He is the clear WR1 on his team and plays like it. He is physical, has a big catch radius, and has very good body control on deep shots down the field. He checks all the boxes of a prototypical “X” wide receiver and will look to build his chemistry with quarterback Bo Nix in 2020 to further make his case as a top wideout in this class.

6. Jaylen Waddle, WR Alabama

Waddle may be the only player on this list who can rival Moore in terms of explosiveness and speed. Waddle is one of the most dangerous players in all of college football with the ball in his hands. While he may be a smaller prospect compared to most wide receivers, he still has a ton of upside.

Using his blend of speed, quickness, and his ability to effortlessly move laterally, Waddle is a matchup nightmare in the slot. He will need to build his case as one of the top players in this class by stepping up and filling the role of Alabama’s WR1. His biggest knock as of now is his analytics profile.

7. Justyn Ross, WR Clemson

It seems like just yesterday Ross was at the top of devy ranks after an impressive freshman season for the Tigers. His 2019 season was still nice, but he saw a big dropoff in receiving yards and average yards per catch. In 2018, he recorded 46 catches for 1,000 yards. In 2019 he caught 20 more passes but finished with just 865 yards, a drop from 21.7 yards per catch in 2018 to 13.1 in 2019. Regression was expected but it still wasn’t quite the season you expected from him.

At 6’4”, he still possesses the big size to bully opposing defensive backs. He knows how to properly use his size to win 50/50 balls and high-point the ball. Ross is a fantastic big body on the outside but lacks the explosiveness and route-running you want to see. He will have every chance to improve on this in 2020 playing with quarterback Trevor Lawrence.

8. Tamorrion Terry, WR FSU

Terry has been gaining a lot of attention on social media and appears to be rising on all boards. He is a 6’3” wide receiver but can move like someone much smaller. His intriguing blend of size, speed, and strength make him someone who could continue to climb this list.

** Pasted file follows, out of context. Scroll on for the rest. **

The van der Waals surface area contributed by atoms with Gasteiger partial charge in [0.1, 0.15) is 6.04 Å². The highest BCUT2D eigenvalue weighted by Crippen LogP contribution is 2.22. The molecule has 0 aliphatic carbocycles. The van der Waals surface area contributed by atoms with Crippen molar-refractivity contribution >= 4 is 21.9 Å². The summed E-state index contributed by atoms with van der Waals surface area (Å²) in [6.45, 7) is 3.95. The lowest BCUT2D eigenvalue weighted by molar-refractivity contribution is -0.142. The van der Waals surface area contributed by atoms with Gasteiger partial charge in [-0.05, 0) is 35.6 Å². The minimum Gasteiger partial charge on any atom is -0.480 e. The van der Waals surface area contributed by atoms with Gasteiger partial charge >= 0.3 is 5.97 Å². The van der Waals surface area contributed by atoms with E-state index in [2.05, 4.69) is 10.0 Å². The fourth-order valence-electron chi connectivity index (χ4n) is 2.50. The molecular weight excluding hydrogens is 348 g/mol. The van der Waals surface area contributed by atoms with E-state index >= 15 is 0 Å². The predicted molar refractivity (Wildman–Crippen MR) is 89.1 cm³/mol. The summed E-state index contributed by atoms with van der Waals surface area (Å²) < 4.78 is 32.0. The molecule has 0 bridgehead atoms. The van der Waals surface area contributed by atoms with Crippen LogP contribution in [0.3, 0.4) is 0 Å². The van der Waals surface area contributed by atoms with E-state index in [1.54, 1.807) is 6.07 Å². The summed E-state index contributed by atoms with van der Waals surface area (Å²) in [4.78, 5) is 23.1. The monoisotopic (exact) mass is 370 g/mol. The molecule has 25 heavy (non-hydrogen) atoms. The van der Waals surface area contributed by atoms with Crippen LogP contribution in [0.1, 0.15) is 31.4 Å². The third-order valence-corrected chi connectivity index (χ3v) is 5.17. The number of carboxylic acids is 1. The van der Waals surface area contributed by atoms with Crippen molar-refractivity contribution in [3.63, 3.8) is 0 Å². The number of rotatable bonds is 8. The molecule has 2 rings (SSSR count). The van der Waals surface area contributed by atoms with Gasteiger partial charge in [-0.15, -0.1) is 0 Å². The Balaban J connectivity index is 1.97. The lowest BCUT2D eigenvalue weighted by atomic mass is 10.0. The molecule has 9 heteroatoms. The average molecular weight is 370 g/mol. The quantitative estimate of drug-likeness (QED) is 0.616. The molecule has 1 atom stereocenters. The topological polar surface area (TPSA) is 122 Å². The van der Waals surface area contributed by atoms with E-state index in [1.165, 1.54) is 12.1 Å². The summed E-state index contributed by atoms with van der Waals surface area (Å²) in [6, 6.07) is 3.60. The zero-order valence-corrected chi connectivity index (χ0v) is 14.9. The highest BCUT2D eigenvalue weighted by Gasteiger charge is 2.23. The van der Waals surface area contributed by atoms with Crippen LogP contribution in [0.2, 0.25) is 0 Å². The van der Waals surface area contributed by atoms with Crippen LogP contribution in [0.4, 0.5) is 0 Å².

He will need to develop the more technical side of his game with his release and route running but remains a great bargain at the end of the second/beginning of the third round in devy startup drafts.

9. Tylan Wallace, WR Oklahoma State

Wallace finds himself just inside the top ten after many thought he may declare and be a top receiver in the 2020 NFL Draft. Unfortunately, his ACL tear in 2019 led him to return to school in 2020 for his senior year. Wallace is a terrific deep threat with speed to beat defensive backs deep and take the top off of defenses.

He isn’t super polished yet as a route runner and depends a lot on his speed. However, he does track the ball well downfield and will definitely have a skill set that will get him drafted early in the NFL. He may not be on track to become a team’s number one but has the talent to develop into a fantasy-relevant wide receiver.

10. Devonta Smith, WR Alabama

Rounding out my top ten is the second Alabama receiver on this list. Smith was the Tide’s leading receiver in 2019, finishing with 1,256 yards and 14 touchdowns on 68 catches. The reason he finds himself here is the fact that he doesn’t have the upside some of these others have. He does a lot of things well but doesn’t project as a team’s WR1.

He is a good role player who runs routes well. However, his analytics and size leave him with a bad profile when projecting him to the NFL. He still has upside as a good WR2/3 and will excel with a more dominant presence around him, similarly to what he saw in 2019 with Henry Ruggs and Jerry Jeudy both sharing the field with him.